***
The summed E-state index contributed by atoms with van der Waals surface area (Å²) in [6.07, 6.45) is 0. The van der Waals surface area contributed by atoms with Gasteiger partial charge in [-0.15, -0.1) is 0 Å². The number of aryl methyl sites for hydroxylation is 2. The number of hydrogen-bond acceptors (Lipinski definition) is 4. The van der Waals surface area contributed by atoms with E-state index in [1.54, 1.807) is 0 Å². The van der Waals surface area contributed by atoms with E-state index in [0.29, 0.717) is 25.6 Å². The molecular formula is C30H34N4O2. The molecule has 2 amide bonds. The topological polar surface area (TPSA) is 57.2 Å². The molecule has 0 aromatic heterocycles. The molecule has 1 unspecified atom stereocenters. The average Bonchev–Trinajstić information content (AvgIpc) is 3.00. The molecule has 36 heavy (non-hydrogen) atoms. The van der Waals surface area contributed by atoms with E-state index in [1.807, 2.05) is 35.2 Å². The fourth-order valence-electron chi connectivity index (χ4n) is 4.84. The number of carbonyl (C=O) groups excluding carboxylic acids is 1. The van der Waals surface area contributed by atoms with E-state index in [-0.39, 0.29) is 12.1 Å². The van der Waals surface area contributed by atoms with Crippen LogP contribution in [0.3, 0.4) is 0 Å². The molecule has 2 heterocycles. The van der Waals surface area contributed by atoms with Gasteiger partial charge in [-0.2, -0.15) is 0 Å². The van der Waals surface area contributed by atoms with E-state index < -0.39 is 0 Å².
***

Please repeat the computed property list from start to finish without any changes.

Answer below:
The summed E-state index contributed by atoms with van der Waals surface area (Å²) in [6.07, 6.45) is 0. The van der Waals surface area contributed by atoms with Gasteiger partial charge in [-0.15, -0.1) is 0 Å². The number of aryl methyl sites for hydroxylation is 2. The number of hydrogen-bond acceptors (Lipinski definition) is 4. The van der Waals surface area contributed by atoms with E-state index in [1.54, 1.807) is 0 Å². The van der Waals surface area contributed by atoms with E-state index in [0.29, 0.717) is 25.6 Å². The molecular formula is C30H34N4O2. The molecule has 2 amide bonds. The topological polar surface area (TPSA) is 57.2 Å². The molecule has 0 aromatic heterocycles. The molecule has 1 unspecified atom stereocenters. The average Bonchev–Trinajstić information content (AvgIpc) is 3.00. The molecule has 36 heavy (non-hydrogen) atoms. The van der Waals surface area contributed by atoms with E-state index in [1.807, 2.05) is 35.2 Å². The fourth-order valence-electron chi connectivity index (χ4n) is 4.84. The number of carbonyl (C=O) groups excluding carboxylic acids is 1. The van der Waals surface area contributed by atoms with E-state index in [-0.39, 0.29) is 12.1 Å². The van der Waals surface area contributed by atoms with Crippen LogP contribution in [0.3, 0.4) is 0 Å². The molecule has 2 heterocycles. The van der Waals surface area contributed by atoms with Gasteiger partial charge in [-0.2, -0.15) is 0 Å². The van der Waals surface area contributed by atoms with E-state index < -0.39 is 0 Å².